Formulating proposal re: nonviolence and diversity of tactics

Categories: Discussion, Open Mic

We are currently at a difficult point in our existence as a movement.  As we simultaneously face threats of police violence, we must ourselves understand how we see violence, and that we come to Occupy Oakland from a wide range of histories.  I do not think that a single proposal can address “violence by occupiers”, nor do I think it should.  I think that consensus is a challenging process that we are learning how to use as we live it.  A proposal should be something that the body of the GA can agree to, and give us places to move from.  As such, I have been tossing around a simple proposal to help shape our community discussion around tactics.

Proposed:  The General Assembly of Occupy Oakland does not condone property damage against small, local, or supportive businesses.

That’s it.  No theory, no consequences.  Just what we believe, so that we can all work from that place to determine the next steps.  I’m kicking around the idea before I formally propose it, and I would love thoughts and feedback at this point.  I Would especially love to hear from folks involved with the proposal which was withdrawn on Wednesday and which those who engage in or support the destruction of corporate property.  Can you join in to support this proposal?


10 Responses to “Formulating proposal re: nonviolence and diversity of tactics”

  1. Tlahtolli

    It’s tough:

    Is Tully’s considered local?
    What about franchises?
    Foreign businesses?
    Are art studios businesses?
    What about restaurants?
    Law firms?

    You basically have to define what ‘business’ and what ‘local’ is.

  2. drwxrxrx

    “I do not believe that you need to (or should) define small, local business in your proposal”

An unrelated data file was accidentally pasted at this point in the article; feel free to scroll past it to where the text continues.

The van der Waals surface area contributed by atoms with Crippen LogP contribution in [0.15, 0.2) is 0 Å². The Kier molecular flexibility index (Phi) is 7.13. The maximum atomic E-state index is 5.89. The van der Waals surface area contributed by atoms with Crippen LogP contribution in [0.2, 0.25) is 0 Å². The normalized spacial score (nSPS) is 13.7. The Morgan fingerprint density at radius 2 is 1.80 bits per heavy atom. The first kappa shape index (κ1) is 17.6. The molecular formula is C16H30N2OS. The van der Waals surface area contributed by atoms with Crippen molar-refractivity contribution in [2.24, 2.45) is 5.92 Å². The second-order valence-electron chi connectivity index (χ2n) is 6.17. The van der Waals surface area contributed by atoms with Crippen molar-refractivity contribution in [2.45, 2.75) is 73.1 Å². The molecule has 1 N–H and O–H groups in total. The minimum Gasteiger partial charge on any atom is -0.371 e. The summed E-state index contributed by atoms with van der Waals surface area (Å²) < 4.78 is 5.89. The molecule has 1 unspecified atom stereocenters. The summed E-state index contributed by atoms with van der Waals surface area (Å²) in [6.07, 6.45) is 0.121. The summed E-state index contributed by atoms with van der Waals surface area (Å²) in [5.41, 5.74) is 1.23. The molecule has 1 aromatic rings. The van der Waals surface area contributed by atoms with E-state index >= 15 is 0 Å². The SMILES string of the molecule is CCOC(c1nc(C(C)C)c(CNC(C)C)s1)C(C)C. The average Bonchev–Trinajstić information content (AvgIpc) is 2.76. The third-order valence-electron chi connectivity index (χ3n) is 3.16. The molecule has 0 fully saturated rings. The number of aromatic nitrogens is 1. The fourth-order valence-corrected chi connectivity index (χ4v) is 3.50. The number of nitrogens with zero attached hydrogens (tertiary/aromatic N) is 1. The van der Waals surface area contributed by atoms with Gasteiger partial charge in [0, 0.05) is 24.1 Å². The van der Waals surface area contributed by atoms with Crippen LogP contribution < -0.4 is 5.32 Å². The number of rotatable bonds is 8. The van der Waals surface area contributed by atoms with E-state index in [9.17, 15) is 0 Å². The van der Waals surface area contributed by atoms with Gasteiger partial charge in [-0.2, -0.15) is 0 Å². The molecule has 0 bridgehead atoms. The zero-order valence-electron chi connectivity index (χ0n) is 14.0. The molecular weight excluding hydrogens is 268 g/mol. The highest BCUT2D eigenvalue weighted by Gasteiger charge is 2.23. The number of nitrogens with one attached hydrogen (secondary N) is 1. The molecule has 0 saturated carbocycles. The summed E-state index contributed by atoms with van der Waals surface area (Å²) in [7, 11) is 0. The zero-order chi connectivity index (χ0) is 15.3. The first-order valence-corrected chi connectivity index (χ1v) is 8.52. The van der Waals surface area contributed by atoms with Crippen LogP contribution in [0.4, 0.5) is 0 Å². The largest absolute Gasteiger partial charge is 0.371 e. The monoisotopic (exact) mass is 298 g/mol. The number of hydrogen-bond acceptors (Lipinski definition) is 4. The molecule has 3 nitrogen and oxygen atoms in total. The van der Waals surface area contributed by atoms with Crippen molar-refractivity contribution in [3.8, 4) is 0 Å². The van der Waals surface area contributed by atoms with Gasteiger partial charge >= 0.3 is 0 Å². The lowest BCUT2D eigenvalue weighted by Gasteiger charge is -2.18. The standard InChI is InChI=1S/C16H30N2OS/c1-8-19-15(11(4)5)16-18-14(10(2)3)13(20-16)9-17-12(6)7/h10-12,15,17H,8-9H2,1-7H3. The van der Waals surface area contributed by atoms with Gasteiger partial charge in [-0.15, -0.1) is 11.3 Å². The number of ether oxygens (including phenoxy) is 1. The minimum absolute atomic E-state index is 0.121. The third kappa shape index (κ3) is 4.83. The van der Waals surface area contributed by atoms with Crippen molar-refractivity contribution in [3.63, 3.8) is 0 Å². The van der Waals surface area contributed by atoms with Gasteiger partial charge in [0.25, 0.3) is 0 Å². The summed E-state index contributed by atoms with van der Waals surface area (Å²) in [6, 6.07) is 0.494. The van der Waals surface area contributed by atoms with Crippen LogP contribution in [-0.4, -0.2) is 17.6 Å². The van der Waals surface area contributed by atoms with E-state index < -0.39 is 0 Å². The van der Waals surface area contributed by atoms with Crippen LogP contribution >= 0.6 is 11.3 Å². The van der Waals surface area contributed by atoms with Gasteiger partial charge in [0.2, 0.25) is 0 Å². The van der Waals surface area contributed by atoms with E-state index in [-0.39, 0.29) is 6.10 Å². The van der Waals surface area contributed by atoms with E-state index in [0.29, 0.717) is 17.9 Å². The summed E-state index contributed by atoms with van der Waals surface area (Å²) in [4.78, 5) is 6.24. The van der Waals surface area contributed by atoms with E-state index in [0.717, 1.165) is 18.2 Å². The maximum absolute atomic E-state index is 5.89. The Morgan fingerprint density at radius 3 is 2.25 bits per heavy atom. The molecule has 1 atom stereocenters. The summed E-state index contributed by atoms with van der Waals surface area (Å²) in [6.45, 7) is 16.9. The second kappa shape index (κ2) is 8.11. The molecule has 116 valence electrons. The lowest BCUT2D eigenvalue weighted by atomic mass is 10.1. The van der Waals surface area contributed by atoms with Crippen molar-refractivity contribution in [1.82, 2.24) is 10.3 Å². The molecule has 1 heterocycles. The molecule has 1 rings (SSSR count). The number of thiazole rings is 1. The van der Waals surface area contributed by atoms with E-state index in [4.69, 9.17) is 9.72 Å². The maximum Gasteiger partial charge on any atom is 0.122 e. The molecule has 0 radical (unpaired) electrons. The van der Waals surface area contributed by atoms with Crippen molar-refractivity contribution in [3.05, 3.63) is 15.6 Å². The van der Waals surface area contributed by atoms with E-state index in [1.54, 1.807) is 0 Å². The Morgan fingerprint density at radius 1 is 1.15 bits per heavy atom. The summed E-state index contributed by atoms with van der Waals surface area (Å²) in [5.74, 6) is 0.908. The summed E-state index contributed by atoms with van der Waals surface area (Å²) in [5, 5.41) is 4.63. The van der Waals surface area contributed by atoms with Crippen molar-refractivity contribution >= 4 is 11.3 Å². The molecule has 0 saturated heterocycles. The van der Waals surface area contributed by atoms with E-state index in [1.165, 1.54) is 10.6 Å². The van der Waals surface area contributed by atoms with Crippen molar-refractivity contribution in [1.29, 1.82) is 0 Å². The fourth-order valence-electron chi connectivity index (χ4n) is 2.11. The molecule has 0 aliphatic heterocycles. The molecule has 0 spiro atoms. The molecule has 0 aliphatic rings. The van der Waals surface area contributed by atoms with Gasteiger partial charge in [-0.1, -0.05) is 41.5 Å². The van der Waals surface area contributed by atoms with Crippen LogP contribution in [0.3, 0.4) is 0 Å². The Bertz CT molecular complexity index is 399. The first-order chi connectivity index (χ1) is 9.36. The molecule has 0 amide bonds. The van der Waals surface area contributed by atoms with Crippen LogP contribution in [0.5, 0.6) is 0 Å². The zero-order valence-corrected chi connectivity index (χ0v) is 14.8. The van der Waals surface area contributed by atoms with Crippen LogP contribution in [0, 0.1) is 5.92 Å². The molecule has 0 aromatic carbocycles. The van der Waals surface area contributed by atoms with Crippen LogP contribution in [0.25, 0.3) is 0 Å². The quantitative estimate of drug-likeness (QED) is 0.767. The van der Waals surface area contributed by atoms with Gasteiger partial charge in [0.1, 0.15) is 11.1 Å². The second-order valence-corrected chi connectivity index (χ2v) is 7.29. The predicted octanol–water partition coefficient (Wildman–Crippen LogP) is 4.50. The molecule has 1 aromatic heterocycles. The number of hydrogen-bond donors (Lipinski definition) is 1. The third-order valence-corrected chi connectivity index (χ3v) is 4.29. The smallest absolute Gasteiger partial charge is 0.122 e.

Seems to me that it would be necessary to define; otherwise individuals could (and would, I think) have differing ideas of what the proposal means.

  3. Nemo

    Honestly, I think that any statement against vandalism will serve as a rebuke against the reckless use of the “tactic,” but to further make the point, perhaps you could include a preamble that isn’t part of the proposal itself.

    Something to the effect of, “Whether or not you agree with the actions that took place after the General Strike on Wednesday, November 2, there is no denying that our various reactions to the evening’s vandalism created a rift in this occupation. In an effort to mend that rift, I propose the following:”

    In this way you highlight what I hope will be obvious to everyone, that wanton destruction of property will most likely create a new rift. At the same time, you avoid putting words like “wanton” or “reckless” into the proposal, so you will not be called upon to define them during clarifying questions.

    I do not believe that you need to (or should) define small, local business in your proposal – but do have a definition ready, as it almost certainly will come up as a question at some point during the process.